This American Greetings wrapping paper was the first thing that caught my eye and was my inspiration when designing this care package! I decided to measure my box flaps and cover them in the wrapping paper, so when she opened it, she had a bright floral welcoming! Also, if you buy 3 cards, you can save $2 from 4/17-5/14. This is perfect to show the appreciation and love to all of the mom's in your life! Being on an Army or Air Force base means we are away from our families, so this is a perfect way to give the mom in your life a nice pick me up and gift for this holiday.
I found this little wall art piece and a light scarf that she can wear for the summertime. I added in a photo of me and J because she has been asking for one for awhile now (great and easy gift for any mom, they love pictures!). I then filled a cute Mom mug with chocolate that I will be bubble wrapping at the post office to keep it safe in shipping. I wrapped all of the gifts in this American Greetings tissue paper and gift wrap! I also found an adorable women's devotional, that just so happened to go with the theme extremely well, and a floral lotion.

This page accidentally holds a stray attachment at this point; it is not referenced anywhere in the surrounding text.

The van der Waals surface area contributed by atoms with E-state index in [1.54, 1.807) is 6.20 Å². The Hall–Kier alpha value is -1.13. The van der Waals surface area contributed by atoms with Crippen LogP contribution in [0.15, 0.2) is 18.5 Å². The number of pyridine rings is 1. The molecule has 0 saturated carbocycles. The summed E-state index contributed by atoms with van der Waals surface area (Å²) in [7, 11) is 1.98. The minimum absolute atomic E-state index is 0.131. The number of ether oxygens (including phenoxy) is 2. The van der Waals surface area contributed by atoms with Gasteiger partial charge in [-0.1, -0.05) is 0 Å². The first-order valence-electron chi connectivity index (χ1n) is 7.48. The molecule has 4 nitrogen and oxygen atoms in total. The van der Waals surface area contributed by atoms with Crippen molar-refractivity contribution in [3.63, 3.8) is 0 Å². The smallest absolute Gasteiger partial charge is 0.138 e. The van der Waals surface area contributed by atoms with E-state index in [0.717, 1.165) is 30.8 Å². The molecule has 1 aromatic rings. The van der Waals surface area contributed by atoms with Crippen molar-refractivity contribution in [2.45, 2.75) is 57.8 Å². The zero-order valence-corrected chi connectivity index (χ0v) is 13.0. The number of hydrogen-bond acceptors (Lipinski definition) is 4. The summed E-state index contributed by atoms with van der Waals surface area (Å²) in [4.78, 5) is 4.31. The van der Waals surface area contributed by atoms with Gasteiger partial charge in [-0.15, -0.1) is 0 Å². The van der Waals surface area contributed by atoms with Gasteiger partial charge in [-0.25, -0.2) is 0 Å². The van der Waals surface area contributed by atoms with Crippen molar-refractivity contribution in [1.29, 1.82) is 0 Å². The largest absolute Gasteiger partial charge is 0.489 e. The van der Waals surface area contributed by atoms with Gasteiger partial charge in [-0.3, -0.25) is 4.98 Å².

While shopping for the perfect Mother's Day card, I stumbled upon this grandma one, and it was too perfect! This is my mom's first Mother's Day as a grandma and I wanted to throw in something special that would remind her of this special year and add in an ultrasound picture of her granddaughter. Adding special touches like this will give that personal feel and be great keepsakes for years to come. I love that American Greetings has a card for every mom out there, there are plenty of personal to you and unique cards to choose from.
For more Mother's Day inspiration and to
find the perfect card for the mothers in your life, check out
Sometimes the smallest acts can make the biggest impacts. I cannot wait for my mom to receive her care package! I posted this early enough for y'all to go out and buy the mother in your life some adorable American Greetings goodies and be able to recreate a care package too. I know how tough it can be to be states away from your mom, but never feel like you can't still treat her as you would if you were there with her.
Happy Mother's Day to all of the moms out there, we wouldn't be here without you.
Call me naive, but it never dawned on me until recently that our children will be growing up in a military home. And it scares me.
I fear the day my husband is deployed and our children are old enough to understand, but not fully grasp why daddy is leaving again.